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Employability skills : student perceptions of an IS final year capstone subject

Keller, Susan, Parker, Craig M. and Chan, Caroline 2011, Employability skills : student perceptions of an IS final year capstone subject, Innovations in teaching and learning in information and computer sciences, vol. 10, no. 2, pp. 1-10.

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Title Employability skills : student perceptions of an IS final year capstone subject
Author(s) Keller, Susan
Parker, Craig M.
Chan, Caroline
Journal name Innovations in teaching and learning in information and computer sciences
Volume number 10
Issue number 2
Start page 1
End page 10
Publisher Loughborough University
Place of publication Loughborough, England
Publication date 2011-07
ISSN 1473-7507
Keyword(s) employability skills
capstone subject
information systems
Summary This paper reports on a qualitative study aimed at investigating whether Australian Information Systems (IS) students undertaking a team-based capstone subject with real clients believed the subject had enhanced their employability skills. This research is important because UK and Australian governments and industry are increasingly pressuring universities to focus more on developing employability skills. The paper makes a contribution to the literature since there are few empirical studies examining students’ perceptions of capstone subjects and none, to our knowledge, focusing on employability skills. Our study suggests that students believed the capstone subject did improve a broad range of employability skills and it also demonstrates the interrelated nature of these skills. We conjecture that the team-based, real-client model of capstone is particularly useful, compared to other capstone models, because it is especially effective at integrating the range of employability skills such as teamwork, communication, problem solving and self-management.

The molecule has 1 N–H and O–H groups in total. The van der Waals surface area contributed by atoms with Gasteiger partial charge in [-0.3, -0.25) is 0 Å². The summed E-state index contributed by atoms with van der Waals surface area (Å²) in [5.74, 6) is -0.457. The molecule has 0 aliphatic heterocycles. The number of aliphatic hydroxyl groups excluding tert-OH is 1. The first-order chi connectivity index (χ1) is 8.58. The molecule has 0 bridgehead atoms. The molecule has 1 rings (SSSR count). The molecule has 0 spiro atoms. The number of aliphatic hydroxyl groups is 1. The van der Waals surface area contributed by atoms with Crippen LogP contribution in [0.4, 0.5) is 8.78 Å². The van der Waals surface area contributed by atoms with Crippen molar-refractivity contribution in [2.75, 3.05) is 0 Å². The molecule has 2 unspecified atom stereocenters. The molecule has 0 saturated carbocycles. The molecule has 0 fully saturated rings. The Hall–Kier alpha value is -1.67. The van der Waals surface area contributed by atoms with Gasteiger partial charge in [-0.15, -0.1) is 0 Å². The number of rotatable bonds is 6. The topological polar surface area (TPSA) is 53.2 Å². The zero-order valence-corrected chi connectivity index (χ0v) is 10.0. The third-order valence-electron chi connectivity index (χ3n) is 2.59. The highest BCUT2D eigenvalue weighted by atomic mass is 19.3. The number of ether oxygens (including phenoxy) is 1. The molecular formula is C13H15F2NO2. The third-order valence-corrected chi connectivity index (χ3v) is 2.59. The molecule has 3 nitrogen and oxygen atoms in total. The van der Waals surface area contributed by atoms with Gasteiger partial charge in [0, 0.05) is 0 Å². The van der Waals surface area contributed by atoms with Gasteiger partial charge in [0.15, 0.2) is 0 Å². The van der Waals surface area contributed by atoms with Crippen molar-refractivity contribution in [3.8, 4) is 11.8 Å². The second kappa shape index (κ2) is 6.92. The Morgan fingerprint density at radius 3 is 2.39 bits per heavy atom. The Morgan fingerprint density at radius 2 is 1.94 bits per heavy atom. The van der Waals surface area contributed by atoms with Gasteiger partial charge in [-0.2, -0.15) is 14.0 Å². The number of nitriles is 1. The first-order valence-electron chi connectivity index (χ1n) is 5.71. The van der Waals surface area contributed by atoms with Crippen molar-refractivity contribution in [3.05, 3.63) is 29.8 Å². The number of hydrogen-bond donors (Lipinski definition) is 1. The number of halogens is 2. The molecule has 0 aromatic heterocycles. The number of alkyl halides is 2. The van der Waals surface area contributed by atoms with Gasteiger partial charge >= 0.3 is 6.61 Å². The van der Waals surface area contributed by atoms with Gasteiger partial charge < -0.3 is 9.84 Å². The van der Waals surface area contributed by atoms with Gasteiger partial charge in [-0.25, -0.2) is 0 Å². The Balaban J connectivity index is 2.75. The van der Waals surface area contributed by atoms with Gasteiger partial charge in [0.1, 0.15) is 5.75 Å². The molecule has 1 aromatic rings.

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Language eng
Field of Research 130103 Higher Education
Socio Economic Objective 930399 Curriculum not elsewhere classified
HERDC Research category C1 Refereed article in a scholarly journal
ERA Research output type C Journal article
Copyright notice ©2011, Loughborough University
Persistent URL http://hdl.handle.net/10536/DRO/DU:30035993

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Every reasonable effort has been made to ensure that permission has been obtained for items included in DRO. If you believe that your rights have been infringed by this repository, please contact drosupport@deakin.edu.au.